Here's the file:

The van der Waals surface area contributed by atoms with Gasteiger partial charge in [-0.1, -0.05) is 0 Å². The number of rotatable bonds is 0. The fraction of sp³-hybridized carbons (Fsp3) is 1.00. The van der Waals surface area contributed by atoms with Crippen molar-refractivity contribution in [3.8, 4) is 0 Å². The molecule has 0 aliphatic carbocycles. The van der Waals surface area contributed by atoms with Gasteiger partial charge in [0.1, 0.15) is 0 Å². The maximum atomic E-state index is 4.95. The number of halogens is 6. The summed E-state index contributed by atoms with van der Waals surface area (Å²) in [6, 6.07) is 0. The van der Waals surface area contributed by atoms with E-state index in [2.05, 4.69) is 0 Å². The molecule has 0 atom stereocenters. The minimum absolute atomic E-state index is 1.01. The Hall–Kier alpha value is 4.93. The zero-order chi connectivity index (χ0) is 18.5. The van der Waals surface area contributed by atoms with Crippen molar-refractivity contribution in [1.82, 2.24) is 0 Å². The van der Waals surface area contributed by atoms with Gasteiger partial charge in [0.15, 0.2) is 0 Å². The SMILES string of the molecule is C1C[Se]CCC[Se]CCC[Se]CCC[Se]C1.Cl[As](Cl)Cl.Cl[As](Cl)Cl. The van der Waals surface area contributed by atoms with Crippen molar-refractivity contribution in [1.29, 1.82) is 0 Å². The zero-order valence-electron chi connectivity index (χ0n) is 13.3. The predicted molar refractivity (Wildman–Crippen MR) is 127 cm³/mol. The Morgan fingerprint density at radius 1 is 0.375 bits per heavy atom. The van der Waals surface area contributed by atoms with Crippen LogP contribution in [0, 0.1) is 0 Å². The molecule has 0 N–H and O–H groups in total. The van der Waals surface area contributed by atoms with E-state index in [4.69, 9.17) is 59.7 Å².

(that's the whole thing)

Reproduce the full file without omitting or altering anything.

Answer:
The van der Waals surface area contributed by atoms with Gasteiger partial charge in [-0.1, -0.05) is 0 Å². The number of rotatable bonds is 0. The fraction of sp³-hybridized carbons (Fsp3) is 1.00. The van der Waals surface area contributed by atoms with Crippen molar-refractivity contribution in [3.8, 4) is 0 Å². The molecule has 0 aliphatic carbocycles. The van der Waals surface area contributed by atoms with Gasteiger partial charge in [0.1, 0.15) is 0 Å². The maximum atomic E-state index is 4.95. The number of halogens is 6. The summed E-state index contributed by atoms with van der Waals surface area (Å²) in [6, 6.07) is 0. The van der Waals surface area contributed by atoms with E-state index in [2.05, 4.69) is 0 Å². The molecule has 0 atom stereocenters. The minimum absolute atomic E-state index is 1.01. The Hall–Kier alpha value is 4.93. The zero-order chi connectivity index (χ0) is 18.5. The van der Waals surface area contributed by atoms with Crippen molar-refractivity contribution in [1.82, 2.24) is 0 Å². The van der Waals surface area contributed by atoms with Gasteiger partial charge in [0.15, 0.2) is 0 Å². The SMILES string of the molecule is C1C[Se]CCC[Se]CCC[Se]CCC[Se]C1.Cl[As](Cl)Cl.Cl[As](Cl)Cl. The van der Waals surface area contributed by atoms with Crippen molar-refractivity contribution in [1.29, 1.82) is 0 Å². The zero-order valence-electron chi connectivity index (χ0n) is 13.3. The predicted molar refractivity (Wildman–Crippen MR) is 127 cm³/mol. The Morgan fingerprint density at radius 1 is 0.375 bits per heavy atom. The van der Waals surface area contributed by atoms with Crippen LogP contribution in [0, 0.1) is 0 Å². The molecule has 0 N–H and O–H groups in total. The van der Waals surface area contributed by atoms with E-state index in [4.69, 9.17) is 59.7 Å².